story and photos by Ryan Saylor
The 188th Fighter Wing flew its last training mission with its A-10 aircraft Friday (May 16) before the planes leave Fort Smith for the final time as the fighter wing transitions to a new remotely piloted aircraft (RPA), targeting, intelligence, surveillance and reconnaissance (ISR) mission.
According to Maj. Heath Allen, the final training mission of the aircraft — known officially as the A-10 Thunderbolt II "Warthog" — moves Fort Smith's Air National Guard base one step closer to fully implementing its new mission, first starting with re-training of the base's nearly 1,000 personnel.
"We're looking to get initially operationally capable somewhere around 2016," he said. "That's basically where we get enough folks through the training pipeline that we can actually start manning a mission. A cap is what they call it, an orbit."
The training, he said, has already begun as the base has transitioned A-10 aircraft to other Air Force bases. As of Friday, only three of the aircraft remained on site from a maximum of 20 prior to the announcement February 2012 that the 188th would lose the A-10 mission.
One of the three remaining planes is scheduled to depart Fort Smith for its new home at Moody Air Force Base near Valdosta, Ga., on May 29, with the final two scheduled to depart Fort smith on June 7, leaving the Air National Guard base with no planes.
One of two pilots to fly Friday's final mission described the experience as "bittersweet."
Lt. Col. Marty Dahlem, an operations support squadron commander at the 188th and a Dallas/Fort Worth-based pilot for American Airlines, started his Air Force career as an enlisted airman at the 188th in 1988.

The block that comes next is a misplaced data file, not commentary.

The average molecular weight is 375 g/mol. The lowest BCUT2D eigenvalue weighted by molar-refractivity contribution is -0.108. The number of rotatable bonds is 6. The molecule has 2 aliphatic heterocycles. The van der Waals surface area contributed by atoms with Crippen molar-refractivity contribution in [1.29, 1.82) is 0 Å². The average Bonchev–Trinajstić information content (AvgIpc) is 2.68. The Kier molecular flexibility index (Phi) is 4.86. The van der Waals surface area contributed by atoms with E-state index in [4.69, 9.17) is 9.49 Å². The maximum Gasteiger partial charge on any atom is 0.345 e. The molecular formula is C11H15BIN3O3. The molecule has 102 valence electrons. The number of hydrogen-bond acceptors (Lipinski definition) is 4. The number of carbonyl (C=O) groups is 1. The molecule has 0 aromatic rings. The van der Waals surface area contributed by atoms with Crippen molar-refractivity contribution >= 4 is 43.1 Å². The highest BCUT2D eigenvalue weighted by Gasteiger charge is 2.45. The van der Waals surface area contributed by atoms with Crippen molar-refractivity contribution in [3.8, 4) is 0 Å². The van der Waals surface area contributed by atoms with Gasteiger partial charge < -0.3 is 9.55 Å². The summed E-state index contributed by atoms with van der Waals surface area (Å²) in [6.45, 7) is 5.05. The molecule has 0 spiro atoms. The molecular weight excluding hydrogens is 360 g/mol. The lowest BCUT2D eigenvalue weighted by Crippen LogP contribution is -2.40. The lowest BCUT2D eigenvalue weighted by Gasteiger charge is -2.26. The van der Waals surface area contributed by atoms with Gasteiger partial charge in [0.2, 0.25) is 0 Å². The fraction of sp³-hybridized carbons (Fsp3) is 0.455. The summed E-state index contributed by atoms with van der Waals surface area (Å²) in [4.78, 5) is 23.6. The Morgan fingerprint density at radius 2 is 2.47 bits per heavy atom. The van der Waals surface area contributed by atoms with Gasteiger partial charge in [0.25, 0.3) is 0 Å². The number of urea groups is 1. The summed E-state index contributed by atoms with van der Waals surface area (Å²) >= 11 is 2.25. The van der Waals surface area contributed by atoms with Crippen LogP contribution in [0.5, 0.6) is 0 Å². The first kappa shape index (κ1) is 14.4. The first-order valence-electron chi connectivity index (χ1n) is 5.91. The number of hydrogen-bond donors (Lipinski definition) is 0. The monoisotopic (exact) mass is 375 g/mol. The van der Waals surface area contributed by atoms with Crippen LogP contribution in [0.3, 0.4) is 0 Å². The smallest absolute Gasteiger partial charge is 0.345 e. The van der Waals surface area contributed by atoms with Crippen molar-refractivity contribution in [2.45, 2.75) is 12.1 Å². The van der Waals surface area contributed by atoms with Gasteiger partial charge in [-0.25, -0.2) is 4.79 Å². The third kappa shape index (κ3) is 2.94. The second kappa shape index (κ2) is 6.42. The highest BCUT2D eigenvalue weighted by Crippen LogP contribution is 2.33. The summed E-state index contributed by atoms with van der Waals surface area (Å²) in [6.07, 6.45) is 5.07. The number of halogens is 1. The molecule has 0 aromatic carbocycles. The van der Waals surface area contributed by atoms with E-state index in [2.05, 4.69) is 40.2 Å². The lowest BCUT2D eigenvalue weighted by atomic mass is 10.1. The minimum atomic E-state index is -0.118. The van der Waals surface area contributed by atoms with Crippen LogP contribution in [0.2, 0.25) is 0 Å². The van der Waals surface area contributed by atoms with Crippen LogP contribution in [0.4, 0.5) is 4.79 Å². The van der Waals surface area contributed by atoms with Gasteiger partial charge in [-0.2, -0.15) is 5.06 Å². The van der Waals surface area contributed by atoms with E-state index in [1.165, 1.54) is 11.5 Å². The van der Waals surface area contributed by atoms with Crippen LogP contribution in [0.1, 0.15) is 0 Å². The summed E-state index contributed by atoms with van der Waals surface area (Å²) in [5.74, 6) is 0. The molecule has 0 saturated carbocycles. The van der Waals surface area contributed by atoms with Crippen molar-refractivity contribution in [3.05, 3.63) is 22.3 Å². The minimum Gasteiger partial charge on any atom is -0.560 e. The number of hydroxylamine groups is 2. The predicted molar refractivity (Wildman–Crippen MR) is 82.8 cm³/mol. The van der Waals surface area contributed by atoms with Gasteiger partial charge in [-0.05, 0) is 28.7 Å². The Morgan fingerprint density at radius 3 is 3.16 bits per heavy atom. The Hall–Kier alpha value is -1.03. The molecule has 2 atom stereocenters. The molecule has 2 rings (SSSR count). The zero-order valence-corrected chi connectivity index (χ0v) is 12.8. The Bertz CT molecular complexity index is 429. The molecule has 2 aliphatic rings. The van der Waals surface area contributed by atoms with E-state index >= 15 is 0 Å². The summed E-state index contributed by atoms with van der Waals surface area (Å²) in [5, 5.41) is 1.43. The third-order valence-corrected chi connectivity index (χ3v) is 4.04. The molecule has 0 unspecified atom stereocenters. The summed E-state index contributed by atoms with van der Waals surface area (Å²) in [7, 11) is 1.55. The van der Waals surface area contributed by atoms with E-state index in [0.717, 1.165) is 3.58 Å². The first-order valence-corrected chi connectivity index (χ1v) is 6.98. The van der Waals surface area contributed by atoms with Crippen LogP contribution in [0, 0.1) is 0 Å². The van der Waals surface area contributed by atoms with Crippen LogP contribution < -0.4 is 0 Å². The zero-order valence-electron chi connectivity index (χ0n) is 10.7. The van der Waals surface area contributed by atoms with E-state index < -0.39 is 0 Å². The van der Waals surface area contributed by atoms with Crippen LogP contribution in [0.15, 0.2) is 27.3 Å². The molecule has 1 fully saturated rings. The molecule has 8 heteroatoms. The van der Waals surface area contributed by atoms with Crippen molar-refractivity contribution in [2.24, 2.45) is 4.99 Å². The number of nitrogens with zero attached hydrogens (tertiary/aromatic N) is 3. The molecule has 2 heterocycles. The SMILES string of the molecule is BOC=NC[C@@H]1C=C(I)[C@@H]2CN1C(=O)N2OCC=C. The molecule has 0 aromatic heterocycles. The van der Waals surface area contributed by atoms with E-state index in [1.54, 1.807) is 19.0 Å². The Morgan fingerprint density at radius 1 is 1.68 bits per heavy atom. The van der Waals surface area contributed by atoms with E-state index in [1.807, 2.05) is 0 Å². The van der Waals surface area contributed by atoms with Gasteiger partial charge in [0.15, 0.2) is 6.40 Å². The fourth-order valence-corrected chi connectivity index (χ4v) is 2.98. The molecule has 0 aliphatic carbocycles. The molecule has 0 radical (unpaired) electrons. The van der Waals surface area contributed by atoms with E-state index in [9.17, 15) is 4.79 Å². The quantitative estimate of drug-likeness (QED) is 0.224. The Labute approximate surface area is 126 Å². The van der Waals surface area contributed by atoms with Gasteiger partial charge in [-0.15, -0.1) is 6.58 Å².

"It's bittersweet. I had a career out here. I've been flying out here since 1995 is when I got back from pilot training, been in the unit since '88. So putting the gear down for the last time and making a full stop, it was definitely a bittersweet feeling knowing this is my last sortie in a technical airplane. But you know, (I'm) excited about moving on and getting the next mission started."
It was a sentiment echoed by Col. Mark W. Anderson, commander of the 188th Fighter Wing.
“This is another historical milestone in the rigorous process of a mission conversion. While we’re certainly excited about our future, it’s the moments like these that make the reality of it all set in. We’ve made some astounding accomplishments in this aircraft in a very short period of time, including our wing’s two largest-ever combat deployments. This is certainly a bittersweet day. We’re going to miss flying over the best military community in the world.”
Dahlem — who has flown not only 900 hours in A-10s, but also 1,200 hours in F-16s, and has deployed to Iraq and Afghanistan — described his time at the 188th Fighter Wing as having been much more than a career, but also a continuation of the legacy his father, Lt. Col. Mike Dahlem, started at the 188th in 1961 when he was a pilot.
With the combined service of both men, the 188th has been sending a Dahlem into the skies over Fort Smith and across the world for 53 years. It was something the younger Dahlem thought about Friday as he flew his last sortie and contemplated the generations of airmen who have continued their family's service at the 188th and will continue to do so under the new unmanned mission.
And while there was uncertainty about the future of the 188th following the announcement of the loss of the A-10 mission, Dahlem said what helped him and the men and women of the 188th most was a unified community that wrapped its collective arms around the members of the unit.
"I really want to thank the community, mostly, for all the support that they've given us through this whole thing, from the F-16s through the A-10s to now transitioning to the MQ-9. I couldn't have asked for better support from the community and the people that come with that. It's been outstanding."
As the transition continues at the 188th, Allen said some minor shifts in personnel could take place as firefighters stationed at the 188th could possibly be moving to Fort Chaffee, though he said nothing was official at this time.
"As far as the maintainers and all of that stuff, we're not losing anybody," he said, adding that in many cases salaries would increase for base personnel as part of the new unmanned mission.